In one embodiment, a cascade move may be performed. For example, if a new powerful computer is added to the network, multiple users may be upgraded to computers more powerful than their currently assigned machines, e.g., based on computation needs, seniority, etc., where, for example, user A gets moved to the new computer, user B gets moved to user A's old computer, user C gets moved to user B's old computer, and so on. Thus, in this approach, the information from the first computer (user B's old computer) may be copied to the second computer (user A's old computer) while the information from the second computer (user A's old computer) is copied onto a third computer (the new computer). A peripheral switch may switch the first peripheral (i.e., user B's human interface) over to the second computer and may switch the second peripheral (i.e., user A's human interface) over to the third computer. Other switches may also be within the scope of the invention. For example, in one embodiment, a single peripheral switch may provide switching for all of the human interfaces. Alternatively, there may be a peripheral switch per computer or human interface. In yet another embodiment, the system may include a peripheral switch for each of a number of subsets of the computers/human interfaces.

FIG. 19 illustrates an embodiment of a cascading move where pairs of old computers are upgraded, possibly in parallel. In the embodiment shown, upon the arrival of a new set of computer blades 1905 and 1911, old computer blades 1903 and 1909, may be moved to new computer blades 1905 and 1911, respectively. Computers older than old computer blades 1903 and 1909, such as computer blade 1901 and legacy Whitebox PC 1907, may be moved onto the old computer blades 1903 and 1909, respectively. Other computers may also be within the scope of the invention.

Thus, for each upgrade path or series shown, a cascading move may be managed between a first computer, a second computer, and a third computer. In one embodiment, a copy of at least a portion of the information from the first computer may be copied onto the storage medium of the second computer. Information from the second computer may be copied onto a third computer. The peripheral switch may route signals from the first peripheral device to the second computer and from the second peripheral device to the third computer. Of course, in other embodiments, a cascading move may be performed for more than three computers.

FIG. 20—Swap Move

In one embodiment, a fail-over condition may include an indication of a need to swap the first computer with the second computer, e.g., to improve performance for a user, or to change environments (e.g., from Microsoft Windows to Apple MacOS). For example, if the second computer is a higher performing computer, and the user of the first computer needs more computational power than the user of the second computer, the computers assigned to each user may be swapped. In other words, the first computer (or another computer) may copy the information from the first computer over to the second computer, and the second computer (or another computer) may copy the information from the second computer onto the first computer. Similarly, a peripheral switch may swap the human interfaces for the respective computers, e.g., by routing signals from a first peripheral device (originally routed to the first computer) to the second computer, and from a second peripheral device (originally routed to the second computer) to the first computer.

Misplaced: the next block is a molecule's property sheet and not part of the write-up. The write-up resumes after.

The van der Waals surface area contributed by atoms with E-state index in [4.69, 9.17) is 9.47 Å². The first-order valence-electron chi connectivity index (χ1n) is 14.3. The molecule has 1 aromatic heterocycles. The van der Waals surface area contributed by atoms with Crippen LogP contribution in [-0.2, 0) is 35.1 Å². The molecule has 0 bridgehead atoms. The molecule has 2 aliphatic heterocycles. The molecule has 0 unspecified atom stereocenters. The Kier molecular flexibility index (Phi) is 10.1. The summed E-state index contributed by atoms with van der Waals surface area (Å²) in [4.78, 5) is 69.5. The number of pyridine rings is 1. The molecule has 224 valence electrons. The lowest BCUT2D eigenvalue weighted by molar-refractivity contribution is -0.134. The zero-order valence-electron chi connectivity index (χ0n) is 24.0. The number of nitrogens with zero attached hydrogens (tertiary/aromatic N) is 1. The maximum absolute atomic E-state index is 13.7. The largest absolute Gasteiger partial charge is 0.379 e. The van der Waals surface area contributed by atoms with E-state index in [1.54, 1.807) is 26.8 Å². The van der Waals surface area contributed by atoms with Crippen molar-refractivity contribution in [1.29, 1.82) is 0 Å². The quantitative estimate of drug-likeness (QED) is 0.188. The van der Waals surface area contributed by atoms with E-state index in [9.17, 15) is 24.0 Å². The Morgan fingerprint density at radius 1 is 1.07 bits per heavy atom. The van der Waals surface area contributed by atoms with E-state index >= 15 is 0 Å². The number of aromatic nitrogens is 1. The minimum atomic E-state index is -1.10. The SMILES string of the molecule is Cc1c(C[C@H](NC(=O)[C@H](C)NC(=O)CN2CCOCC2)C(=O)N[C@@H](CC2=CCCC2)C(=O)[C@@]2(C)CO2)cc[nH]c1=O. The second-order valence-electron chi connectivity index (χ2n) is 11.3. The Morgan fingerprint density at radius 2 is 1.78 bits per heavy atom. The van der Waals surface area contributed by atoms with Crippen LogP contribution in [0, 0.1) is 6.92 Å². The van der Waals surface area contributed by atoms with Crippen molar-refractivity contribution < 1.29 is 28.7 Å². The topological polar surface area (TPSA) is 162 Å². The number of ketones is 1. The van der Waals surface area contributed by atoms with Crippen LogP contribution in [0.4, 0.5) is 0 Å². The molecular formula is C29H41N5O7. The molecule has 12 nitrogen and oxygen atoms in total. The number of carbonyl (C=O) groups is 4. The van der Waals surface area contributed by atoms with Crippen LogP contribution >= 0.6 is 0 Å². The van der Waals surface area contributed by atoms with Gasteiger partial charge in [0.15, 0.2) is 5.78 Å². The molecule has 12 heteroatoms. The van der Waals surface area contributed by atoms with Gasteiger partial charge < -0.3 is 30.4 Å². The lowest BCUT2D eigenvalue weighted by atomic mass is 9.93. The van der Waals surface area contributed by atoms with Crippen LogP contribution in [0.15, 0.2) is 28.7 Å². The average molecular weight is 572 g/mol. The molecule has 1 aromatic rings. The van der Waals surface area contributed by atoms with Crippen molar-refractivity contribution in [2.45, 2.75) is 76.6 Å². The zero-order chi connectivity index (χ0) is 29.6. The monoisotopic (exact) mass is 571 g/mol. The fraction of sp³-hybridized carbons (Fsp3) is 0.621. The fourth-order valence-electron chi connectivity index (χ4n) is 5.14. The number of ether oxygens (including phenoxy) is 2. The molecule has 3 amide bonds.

FIG. 20 illustrates a swap move, according to one embodiment. As mentioned above, a swap move may be used to equalize or adjust the use of resources in a network (e.g., to put more demanding users with faster computer blades). The computer blades may be switched by two users, such as computer blades 2001 and 2003. Information, such as, but not limited to, applications and settings from one computer blade 2001, may be present on another computer blade 2003, post move, and vice-versa. In one embodiment, information from one of the computer blades 2005 and 2007 performing a switch, may be stored in a temporary third location to preserve the target computer blade 2007 while the switching computer blade 2005 overwrites the target computer blade's information. For example, an intermediate image server 2009 (based on PXE technology) may be used. Large-scale moves may also be within the scope of the invention. In moving multiple computer blades, moves may be scheduled for Operating System settings, profiles, applications, and user information from old computer blades to new computer blades.

In one embodiment of a swap move, at least a portion of the information from the storage medium of the first computer may be stored onto the storage medium of second computer, and at least a portion of the information from the storage medium of the second computer may be stored onto the storage medium of said first computer. The peripheral switch may switch the signal routing from the first peripheral device to the first computer to route to the second computer and the signal routing from the second peripheral device to the second computer to route to the first computer.